I’ve hesitated to write about the Jesus vs Santa topic because it can be a surprisingly divisive topic in church and family cultures. However, the holiday season is upon us and I think it’s interesting and even helpful to hear differing perspectives on how parents handle the issue. I would love to hear your perspective as well.
The church cultures in which Mollie and I raised our kids have been theologically conservative, highly biblically literate, and conducive to sincere devotion in following Jesus. I got the impression over the years that our family held the minority position in those churches in that we openly practiced the Santa tradition.
For some no-Santa Christians, the idea of Christians practicing the Santa tradition can seem incomprehensible. I don’t care to sway anyone to my position, but for what it’s worth I thought I would share my reasons why my wife and I chose to follow this secular holiday tradition. Our reasons may surprise you, because they ultimately have to do with Jesus.
Following are my responses to the most common reasons I’ve heard for not observing the Santa tradition:
1) We want Jesus to be the focus of Christmas in our family
Indeed. Of course we wanted this for our family as well. However, it’s not an either/or issue. I know this because I was raised in a Christian home that kept the Santa tradition, yet I and all of my sibs love Jesus today, and none of us believes in Santa Claus anymore. I can remember as a kid that, even though my imagination excited me about Saint Nick, my parents also taught us that the real reason for Christmas was the birth of Jesus. I believed them, and it made perfect sense to me.
I definitely got the idea that Jesus and Santa Claus were somehow on the same team.
Later, as a parent, I had what I saw as a strategic reason for keeping the Santa tradition. From the time my children were small, of course they learned about the story of Jesus and His birth. However, I knew they could only understand so much, and I certainly couldn’t expect them to sit around and stare at their navels pondering Jesus all Christmas season. So we enlisted Santa Claus to help make the season of Jesus’s birth more exciting for them. We knew they would eventually drop the Santa belief as they left childhood, but we believed there would remain with them very positive feelings and fun memories that they would carry with them into adulthood. The reason behind it all would always be Jesus.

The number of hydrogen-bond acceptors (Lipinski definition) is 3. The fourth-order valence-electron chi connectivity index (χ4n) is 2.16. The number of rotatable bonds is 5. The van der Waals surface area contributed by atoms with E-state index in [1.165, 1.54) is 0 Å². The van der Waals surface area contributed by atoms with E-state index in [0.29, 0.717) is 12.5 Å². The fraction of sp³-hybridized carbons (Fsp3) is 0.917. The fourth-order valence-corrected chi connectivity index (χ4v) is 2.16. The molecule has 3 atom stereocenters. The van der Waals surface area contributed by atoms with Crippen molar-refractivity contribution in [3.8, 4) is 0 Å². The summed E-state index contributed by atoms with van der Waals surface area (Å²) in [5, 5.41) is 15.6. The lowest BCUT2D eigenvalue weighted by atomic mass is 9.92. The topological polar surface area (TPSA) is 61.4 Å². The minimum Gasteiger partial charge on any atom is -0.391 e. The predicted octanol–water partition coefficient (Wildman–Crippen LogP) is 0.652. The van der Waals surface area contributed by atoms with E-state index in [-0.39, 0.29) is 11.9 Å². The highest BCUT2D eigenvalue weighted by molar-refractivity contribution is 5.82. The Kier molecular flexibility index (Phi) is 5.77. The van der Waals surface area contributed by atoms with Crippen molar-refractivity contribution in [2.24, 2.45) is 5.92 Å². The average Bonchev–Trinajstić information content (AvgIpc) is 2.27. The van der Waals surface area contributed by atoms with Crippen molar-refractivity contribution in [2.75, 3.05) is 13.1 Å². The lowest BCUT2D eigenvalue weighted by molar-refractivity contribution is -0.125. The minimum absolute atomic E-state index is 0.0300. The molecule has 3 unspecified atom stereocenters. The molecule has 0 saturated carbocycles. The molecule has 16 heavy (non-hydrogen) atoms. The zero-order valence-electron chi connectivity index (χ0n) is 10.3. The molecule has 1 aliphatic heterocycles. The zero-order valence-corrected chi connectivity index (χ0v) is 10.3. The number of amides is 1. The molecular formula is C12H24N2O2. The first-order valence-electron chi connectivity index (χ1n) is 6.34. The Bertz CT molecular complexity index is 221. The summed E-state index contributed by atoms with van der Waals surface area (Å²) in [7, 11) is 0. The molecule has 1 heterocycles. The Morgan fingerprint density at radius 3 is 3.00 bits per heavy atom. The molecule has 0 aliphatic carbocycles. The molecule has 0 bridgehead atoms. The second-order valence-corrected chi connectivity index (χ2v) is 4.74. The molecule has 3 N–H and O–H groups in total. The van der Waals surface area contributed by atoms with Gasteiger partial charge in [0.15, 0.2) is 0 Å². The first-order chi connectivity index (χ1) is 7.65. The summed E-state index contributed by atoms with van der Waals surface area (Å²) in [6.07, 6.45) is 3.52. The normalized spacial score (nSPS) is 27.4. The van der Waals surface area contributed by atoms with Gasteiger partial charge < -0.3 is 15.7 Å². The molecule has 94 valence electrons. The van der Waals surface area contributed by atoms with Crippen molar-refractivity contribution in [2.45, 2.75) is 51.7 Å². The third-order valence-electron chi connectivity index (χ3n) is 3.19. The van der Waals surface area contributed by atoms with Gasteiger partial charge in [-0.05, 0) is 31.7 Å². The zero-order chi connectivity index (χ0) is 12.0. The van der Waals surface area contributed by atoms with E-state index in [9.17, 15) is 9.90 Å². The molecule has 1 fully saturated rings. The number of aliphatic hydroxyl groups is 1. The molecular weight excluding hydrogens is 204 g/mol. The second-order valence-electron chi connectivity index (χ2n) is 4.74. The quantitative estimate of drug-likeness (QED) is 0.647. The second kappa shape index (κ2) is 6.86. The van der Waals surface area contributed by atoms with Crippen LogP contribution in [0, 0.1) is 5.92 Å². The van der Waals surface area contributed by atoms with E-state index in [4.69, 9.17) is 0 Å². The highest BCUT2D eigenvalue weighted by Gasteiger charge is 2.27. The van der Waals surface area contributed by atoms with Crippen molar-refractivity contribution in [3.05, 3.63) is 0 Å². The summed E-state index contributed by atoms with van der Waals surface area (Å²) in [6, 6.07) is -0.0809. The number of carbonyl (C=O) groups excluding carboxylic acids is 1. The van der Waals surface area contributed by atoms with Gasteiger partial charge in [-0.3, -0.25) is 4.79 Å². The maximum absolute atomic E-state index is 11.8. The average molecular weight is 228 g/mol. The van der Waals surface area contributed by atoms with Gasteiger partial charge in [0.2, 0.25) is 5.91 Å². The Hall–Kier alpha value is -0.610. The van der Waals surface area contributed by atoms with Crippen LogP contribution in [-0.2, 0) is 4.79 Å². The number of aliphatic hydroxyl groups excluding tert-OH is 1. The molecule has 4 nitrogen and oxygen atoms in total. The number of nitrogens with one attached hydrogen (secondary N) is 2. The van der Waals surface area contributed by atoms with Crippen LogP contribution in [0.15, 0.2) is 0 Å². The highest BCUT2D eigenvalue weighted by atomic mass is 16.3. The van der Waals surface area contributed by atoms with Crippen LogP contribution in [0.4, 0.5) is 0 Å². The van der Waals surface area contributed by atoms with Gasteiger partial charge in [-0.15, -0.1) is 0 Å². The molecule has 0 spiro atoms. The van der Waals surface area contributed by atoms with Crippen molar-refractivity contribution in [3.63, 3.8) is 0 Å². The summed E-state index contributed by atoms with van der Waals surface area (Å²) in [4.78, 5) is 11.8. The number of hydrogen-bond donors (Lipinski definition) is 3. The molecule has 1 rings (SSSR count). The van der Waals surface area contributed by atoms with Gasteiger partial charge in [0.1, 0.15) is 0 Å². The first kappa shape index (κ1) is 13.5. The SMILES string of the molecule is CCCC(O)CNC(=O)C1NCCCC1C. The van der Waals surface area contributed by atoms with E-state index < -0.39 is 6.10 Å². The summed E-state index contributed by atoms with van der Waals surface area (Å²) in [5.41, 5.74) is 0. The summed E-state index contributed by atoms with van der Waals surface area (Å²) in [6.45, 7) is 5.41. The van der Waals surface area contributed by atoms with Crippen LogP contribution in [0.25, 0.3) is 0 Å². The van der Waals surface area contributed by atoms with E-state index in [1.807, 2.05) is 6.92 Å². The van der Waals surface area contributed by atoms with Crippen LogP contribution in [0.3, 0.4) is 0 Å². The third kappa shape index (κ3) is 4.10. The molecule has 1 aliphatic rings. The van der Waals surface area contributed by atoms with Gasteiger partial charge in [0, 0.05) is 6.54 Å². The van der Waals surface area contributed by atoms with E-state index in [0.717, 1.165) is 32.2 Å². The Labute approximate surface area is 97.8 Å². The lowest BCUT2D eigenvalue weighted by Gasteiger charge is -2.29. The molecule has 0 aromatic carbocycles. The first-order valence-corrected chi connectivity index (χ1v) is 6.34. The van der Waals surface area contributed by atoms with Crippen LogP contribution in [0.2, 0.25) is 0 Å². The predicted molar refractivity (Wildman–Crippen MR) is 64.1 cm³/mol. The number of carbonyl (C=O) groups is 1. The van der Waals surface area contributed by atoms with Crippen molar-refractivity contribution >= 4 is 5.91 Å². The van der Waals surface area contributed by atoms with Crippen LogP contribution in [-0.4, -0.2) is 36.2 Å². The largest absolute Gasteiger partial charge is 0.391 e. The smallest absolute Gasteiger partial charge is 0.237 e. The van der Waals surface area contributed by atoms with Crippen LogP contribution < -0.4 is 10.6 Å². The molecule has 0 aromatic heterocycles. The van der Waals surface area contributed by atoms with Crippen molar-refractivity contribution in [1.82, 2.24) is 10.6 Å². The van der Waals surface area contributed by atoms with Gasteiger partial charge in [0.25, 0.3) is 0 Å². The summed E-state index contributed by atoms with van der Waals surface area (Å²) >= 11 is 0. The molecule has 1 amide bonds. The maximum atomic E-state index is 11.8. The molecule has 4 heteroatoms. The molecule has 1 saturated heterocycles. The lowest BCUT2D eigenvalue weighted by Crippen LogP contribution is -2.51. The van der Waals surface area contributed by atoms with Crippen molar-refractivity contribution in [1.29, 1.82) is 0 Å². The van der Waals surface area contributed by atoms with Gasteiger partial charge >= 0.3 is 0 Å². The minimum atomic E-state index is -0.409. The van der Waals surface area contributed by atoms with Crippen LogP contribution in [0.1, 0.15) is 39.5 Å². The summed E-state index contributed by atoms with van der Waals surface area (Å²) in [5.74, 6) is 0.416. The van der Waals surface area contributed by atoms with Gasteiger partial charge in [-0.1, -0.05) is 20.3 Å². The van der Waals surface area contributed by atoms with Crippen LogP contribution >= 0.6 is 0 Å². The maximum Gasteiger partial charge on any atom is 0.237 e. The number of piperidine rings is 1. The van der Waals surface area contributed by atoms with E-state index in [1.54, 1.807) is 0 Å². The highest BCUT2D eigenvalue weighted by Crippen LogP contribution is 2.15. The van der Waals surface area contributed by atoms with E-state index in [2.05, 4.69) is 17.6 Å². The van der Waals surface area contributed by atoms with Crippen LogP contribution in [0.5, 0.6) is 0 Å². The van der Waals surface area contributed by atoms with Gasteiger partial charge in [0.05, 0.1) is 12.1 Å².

I believe this has proved to be true.
2) I’m not comfortable lying to my kids
I completely agree with this one. Our kids assumed Santa was real mostly because of songs and stories and the input of extended family members. Christmas mornings pretty much convinced them. However, as they got older and directly questioned us, we made it a point to never to lie to them.
However, I used it as a way to encourage critical thinking. I told them that I wanted them to figure it out on their own. I told them that all of their lives people would tell them things that were not true and that they needed to learn how to discover what is true. This wasn’t a very satisfying answer to them, but then it became sort of a game. They would begin to give me arguments and I would try to argue the other side. If their argument was a good one, I would say “that’s a good argument!”
More importantly, for each child I also used this moment to underscore the truth, saying something like: “I will tell you this – the story of Jesus and everything in the Bible is definitely true, and Mom and I believe it.” I wanted them to be rock solid about that.
I think there is something very healthy about a child learning to critically engage in figuring out the truth, even when it is against his or her interest to do so.
3) Christmas is a pagan holiday. Christmas trees and Santa Claus have pagan origins.
I have always thought this was a lame argument for several reasons. Primarily, regardless of what December 25 meant many hundreds of years ago, today, in America, it is not a pagan holiday. For followers of Jesus it is a remembrance and celebration of the birth of Jesus.
True, no one knows the date of Jesus’s birth. This is also irrelevant. So the church randomly picked a day to celebrate the birth of God’s Messiah. Or maybe the date is not so random, and the church picked a popular pagan holiday and redeemed it to become a holiday celebrating the true Creator. I just don’t see how that’s a bad thing. Even today many Christians attempt to do the same thing with Halloween.